Share your story with others:

MedicineNet appreciates your comment. Your comment may be displayed on the site and will always be published anonymously. Patient Comments FAQs


Tell us a bit about your background to make your comments more useful to other MedicineNet users.
(Optional)

Screen Name: *

Gender of Patient:Male Female

Age Range of Patient:

I am a: Patient Caregiver


Enter your Comment

* Screen Name will appear next to the published comment. Please do not include your full name or email address.

By submitting your comment, and other materials (collectively referred to as a "Submission") to MedicineNet, you grant MedicineNet permission to use, copy, transmit, publish, display, edit and modify your Submission in connection with its Web site. MedicineNet will not pay you for your Submission. You represent that you have all rights necessary for MedicineNet to use your Submission as set forth above.

Please keep these guidelines in mind when writing your comment:

  • Please make sure you address the question asked.
  • Due to the overwhelming number of comments received, not all comments will be published.
  • When selecting comments to publish, our staff will choose those that are educational and complement the topic. Please try to stay on topic.
  • Your comment may be edited. We would typically edit comments to make them clearer and more readable. We will remove personal information such as last names, email and web addresses, and other potentially harmful information.
  • We will not notify you if your comment has been published. We suggest that you check back on the topic article regularly.
  • We do not provide medical or healthcare advice, treatment, or diagnosis.

Thank you for participating!


I have read and agree to abide by the MedicineNet Terms and Conditions and the MedicineNet Privacy Policy (required).

To prevent our systems from spam, please complete the following prior to submitting your comment.




Tuberculosis skin test facts

  • The tuberculosis skin test is also known as the tuberculin test or PPD test.
  • The PPD test is used to determine if someone has developed an immune response to the bacterium that causes tuberculosis (TB).
  • The standard recommended tuberculin test is the Mantoux test, which is administered by injecting a 0.1 mL of liquid containing 5 TU (tuberculin units) PPD (purified protein derivative)into the top layers of skin of the forearm.
  • Skin tests should be read 48-72 hours after the injection.
  • The basis of the reading of the skin test is the presence or absence and the amount of induration (localized swelling).
  • A negative test does not always mean that a person is free of tuberculosis.
  • A person who received a BCG vaccine (administered in some countries but not the U.S.) against tuberculosis may also have a positive skin reaction to the TB test.
Return to Tuberculosis Skin Test (PPD Skin Test)

See what others are saying

Comment from: RedJaq, 19-24 Female (Patient) Published: July 11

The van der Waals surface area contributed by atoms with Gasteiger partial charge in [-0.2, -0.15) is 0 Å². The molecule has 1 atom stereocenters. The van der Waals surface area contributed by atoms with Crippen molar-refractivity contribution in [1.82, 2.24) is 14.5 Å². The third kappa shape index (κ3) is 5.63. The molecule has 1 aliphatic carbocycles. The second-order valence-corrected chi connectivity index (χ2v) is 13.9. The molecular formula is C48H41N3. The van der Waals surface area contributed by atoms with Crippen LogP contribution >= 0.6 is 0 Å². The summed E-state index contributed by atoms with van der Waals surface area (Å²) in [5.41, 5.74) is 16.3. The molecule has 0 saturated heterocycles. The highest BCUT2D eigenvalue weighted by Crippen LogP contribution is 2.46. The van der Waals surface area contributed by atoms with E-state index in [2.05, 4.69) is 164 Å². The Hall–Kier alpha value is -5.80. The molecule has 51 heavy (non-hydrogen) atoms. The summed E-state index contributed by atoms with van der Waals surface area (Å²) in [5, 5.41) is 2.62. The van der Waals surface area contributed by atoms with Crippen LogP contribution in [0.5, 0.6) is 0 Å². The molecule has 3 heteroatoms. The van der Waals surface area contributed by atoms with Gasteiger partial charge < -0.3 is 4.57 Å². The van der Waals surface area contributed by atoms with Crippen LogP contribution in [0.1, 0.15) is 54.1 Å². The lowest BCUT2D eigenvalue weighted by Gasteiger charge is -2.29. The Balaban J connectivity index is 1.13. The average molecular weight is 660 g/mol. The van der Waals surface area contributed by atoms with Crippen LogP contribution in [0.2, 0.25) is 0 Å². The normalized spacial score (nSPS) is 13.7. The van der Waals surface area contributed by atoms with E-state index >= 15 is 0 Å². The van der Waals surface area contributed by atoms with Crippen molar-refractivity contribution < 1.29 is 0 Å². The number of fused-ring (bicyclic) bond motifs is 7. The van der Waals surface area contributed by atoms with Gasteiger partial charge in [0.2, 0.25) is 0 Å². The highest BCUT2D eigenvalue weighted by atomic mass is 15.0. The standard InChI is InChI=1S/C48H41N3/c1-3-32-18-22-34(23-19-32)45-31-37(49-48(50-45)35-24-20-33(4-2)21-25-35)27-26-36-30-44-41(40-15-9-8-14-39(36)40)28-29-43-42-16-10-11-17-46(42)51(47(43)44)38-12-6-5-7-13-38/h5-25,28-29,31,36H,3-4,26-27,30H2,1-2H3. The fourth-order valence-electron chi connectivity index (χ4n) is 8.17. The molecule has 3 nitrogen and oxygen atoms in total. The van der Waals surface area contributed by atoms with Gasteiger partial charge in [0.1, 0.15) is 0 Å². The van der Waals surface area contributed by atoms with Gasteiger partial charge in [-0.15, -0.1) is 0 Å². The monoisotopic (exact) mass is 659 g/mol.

I got a hiatal hernia from heavy lifting. It caused very bad back pain and as it went untreated and undiagnosed for over 6 months it started running into shortness of breath, as walking and breathing and almost everything caused pain. I was crying, angry and at a loss as to what to do. My doctor's office thought I had gotten bitten by a spider because my whole body was beginning to spasm and tremble. Finally a nurse practitioner scheduled me with a gastroenterologist. Simple procedure and mystery solved. Prevacid was prescribed. Honestly that little nurse practitioner saved, my job, my marriage and my sanity! If you lift weights for fun or as part of your job please be aware that this is one of the causes of hiatal hernias and I had no heartburn or acid reflux at all!

Was this comment helpful?Yes
Comment from: RottieMom, 45-54 Female (Caregiver) Published: January 09

About 6 or 7 years ago I was having frequent heavy nosebleeds. I learned quickly that getting all anxious about them were making them worse. But another thing I learned, at least for me, is I had to get the huge clots out of my nose before they would stop. I don't know why, I just know it had to be done. About 5 years ago I finally had sinus surgery to remove the chronic sinus infection. All was good until this past fall when the sinus infections are back and the bleeding has started again. Sinus surgery was the most difficult recovery I have ever had from surgery. I suffered with vertigo, extreme tiredness and depression. And now the thought of having to do that again just makes me depressed.

Was this comment helpful?Yes
Comment from: stony, 45-54 Female (Caregiver) Published: October 10

I am 30 years plus now, and that is vague. Everything is vague. My tinnitus is more a hiss/buzz than a ringing. But sometimes it stops dead. Then this louder high pitch ringing starts for one or two minutes then stops, then back to the buzzing. Words fail to describe the horror show now. It outdoes the TV and even my Harley on the open road in top gear with pretty loud custom pipes. Hard to believe I know! It is overwhelming and a bit depressing at times so I try to register my good fortune in most other facets of this weird one way trip. It does help. However on reading other posts here, mine does not impose on sleep. Thank goodness. And, now I just love sleeping, but once awake, pandemonium again!

Was this comment helpful?Yes

Health Solutions From Our Sponsors